From the top of the Brévent, there is a footpath that goes to Aiguillette des Houches via the Bel-Lachat mountain hut. There are also climbing walls that face Mont Blanc, just a five-minute walk from the top of the cable car. They offer a sunny, quiet spot but our family decided on sitting down for warm drinks at Le Panoramique restaurant.
On the return trip, we were able to catch our breath long enough to realise Plan Praz was actually an excellent starting point for day hikes, including an enjoyable walk to Lake Cornu and Grand Balcon Sud. We had missed this detail on the way up because we hurtled our family from one lift to the next. There is also another very casual café at Plan Praz that cuts into the mountain exactly where the sun creates a triangle of warmth; on days when the village below got too hot, this café became the perfect (sunny but cool) place to spend the afternoon.
Separately, L’Aiguille du Midi offers a cable car experience that swings you up the Mont Blanc massif in a safe large glass enclosure. Children are permitted but there are age restrictions so this was an event my husband and I enjoyed alone.
Exploring the tranquil Chamonix
Most of the above incredible experiences are listed in travel books for good reason but the moments we liked best were the ones we discovered on our own.
Hidden in the outer perimeters of Chamonix is a stunning tennis area where you can stop for lunch before walking farther to a natural park with walking trails. Mountaineers and extreme hikers could explore more challenging ways to scale the beauty surrounding Chamonix but we preferred luxuriating on the ground after our two days of peering down. We drank wine and ate cheese, looking up to watch the vivid wings of paragliders as they jumped off the mountain edges above and floated down into distant fields.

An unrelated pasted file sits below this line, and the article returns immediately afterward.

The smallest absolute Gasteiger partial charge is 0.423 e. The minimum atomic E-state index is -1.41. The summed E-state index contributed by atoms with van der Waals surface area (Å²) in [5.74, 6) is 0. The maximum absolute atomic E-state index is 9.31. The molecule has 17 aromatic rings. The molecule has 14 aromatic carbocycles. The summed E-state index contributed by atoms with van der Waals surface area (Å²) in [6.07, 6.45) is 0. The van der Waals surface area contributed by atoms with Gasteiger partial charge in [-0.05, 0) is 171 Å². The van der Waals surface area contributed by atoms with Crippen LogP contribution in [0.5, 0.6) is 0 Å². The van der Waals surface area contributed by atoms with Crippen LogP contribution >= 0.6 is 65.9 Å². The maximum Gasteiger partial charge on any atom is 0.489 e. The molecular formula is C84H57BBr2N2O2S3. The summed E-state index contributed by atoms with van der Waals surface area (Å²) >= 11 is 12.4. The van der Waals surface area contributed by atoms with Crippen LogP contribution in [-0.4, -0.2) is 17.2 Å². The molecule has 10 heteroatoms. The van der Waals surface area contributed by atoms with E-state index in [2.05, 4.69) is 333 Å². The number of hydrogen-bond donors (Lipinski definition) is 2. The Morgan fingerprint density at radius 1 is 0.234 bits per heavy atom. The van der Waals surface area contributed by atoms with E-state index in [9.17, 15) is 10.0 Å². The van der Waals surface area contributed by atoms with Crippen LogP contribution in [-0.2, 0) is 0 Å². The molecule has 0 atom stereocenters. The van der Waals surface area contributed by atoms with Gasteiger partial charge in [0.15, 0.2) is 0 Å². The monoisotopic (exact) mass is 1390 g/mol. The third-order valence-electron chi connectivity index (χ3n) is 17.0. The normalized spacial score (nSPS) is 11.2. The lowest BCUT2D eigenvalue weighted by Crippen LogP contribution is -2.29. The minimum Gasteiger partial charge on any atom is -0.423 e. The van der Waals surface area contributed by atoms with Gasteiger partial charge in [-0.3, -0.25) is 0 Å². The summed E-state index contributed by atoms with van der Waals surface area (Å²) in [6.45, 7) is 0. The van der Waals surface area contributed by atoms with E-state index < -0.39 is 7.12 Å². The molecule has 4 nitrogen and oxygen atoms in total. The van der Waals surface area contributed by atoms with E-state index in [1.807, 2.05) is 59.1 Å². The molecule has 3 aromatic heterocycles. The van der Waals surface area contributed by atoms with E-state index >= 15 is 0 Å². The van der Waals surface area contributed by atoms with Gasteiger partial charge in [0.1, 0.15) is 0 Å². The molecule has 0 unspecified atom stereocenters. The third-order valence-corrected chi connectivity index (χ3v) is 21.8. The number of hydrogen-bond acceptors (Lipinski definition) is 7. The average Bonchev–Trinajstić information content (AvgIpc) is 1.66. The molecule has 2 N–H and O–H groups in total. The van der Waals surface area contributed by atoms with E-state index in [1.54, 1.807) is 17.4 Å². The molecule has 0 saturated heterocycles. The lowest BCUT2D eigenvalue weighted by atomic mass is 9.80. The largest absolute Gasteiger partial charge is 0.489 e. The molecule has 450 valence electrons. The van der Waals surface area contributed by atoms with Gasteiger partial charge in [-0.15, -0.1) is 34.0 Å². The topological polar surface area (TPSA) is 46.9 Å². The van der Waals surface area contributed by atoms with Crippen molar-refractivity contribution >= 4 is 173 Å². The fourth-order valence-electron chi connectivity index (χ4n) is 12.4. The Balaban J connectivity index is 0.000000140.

That afternoon, the kids were happy grabbing pastries from one of the local shops. We brought paper bags (giving us away as Americans) so we could walk to the playground and mingle with the other international kids. It was there we were told about the Parc de Planards, a local and very accessible amusement park with toboggans, trampolines and splash boats for the kids but we unable to coordinate our time to experience it.
We have stayed in Chamonix many times but the most magnificent time was during the summer, when our room at the hotel residence (Balcon du Savoy) was stationed with the windows directly en face to Mont Blanc. We woke daily staring at the sheared cliffs and the big melting white glacier. Taking a 10-minute walk into town for fresh croissants or to visit the cute playground, we would cross high grassy fields of wildflowers and floating dandelion feathers and watch paragliders glide silkily across the sky.
There are so many moments of magic in Chamonix: breathtaking landscapes, bright mossy greens and radiant blue skies against the saturated white of the glaciers, polka dots of paragliders down into the meadows and of course the charming village itself.
Weather and when to go
There are no promises of exactly what you’ll see. Nature firmly commands Chamonix and the weather can be severe and abrupt.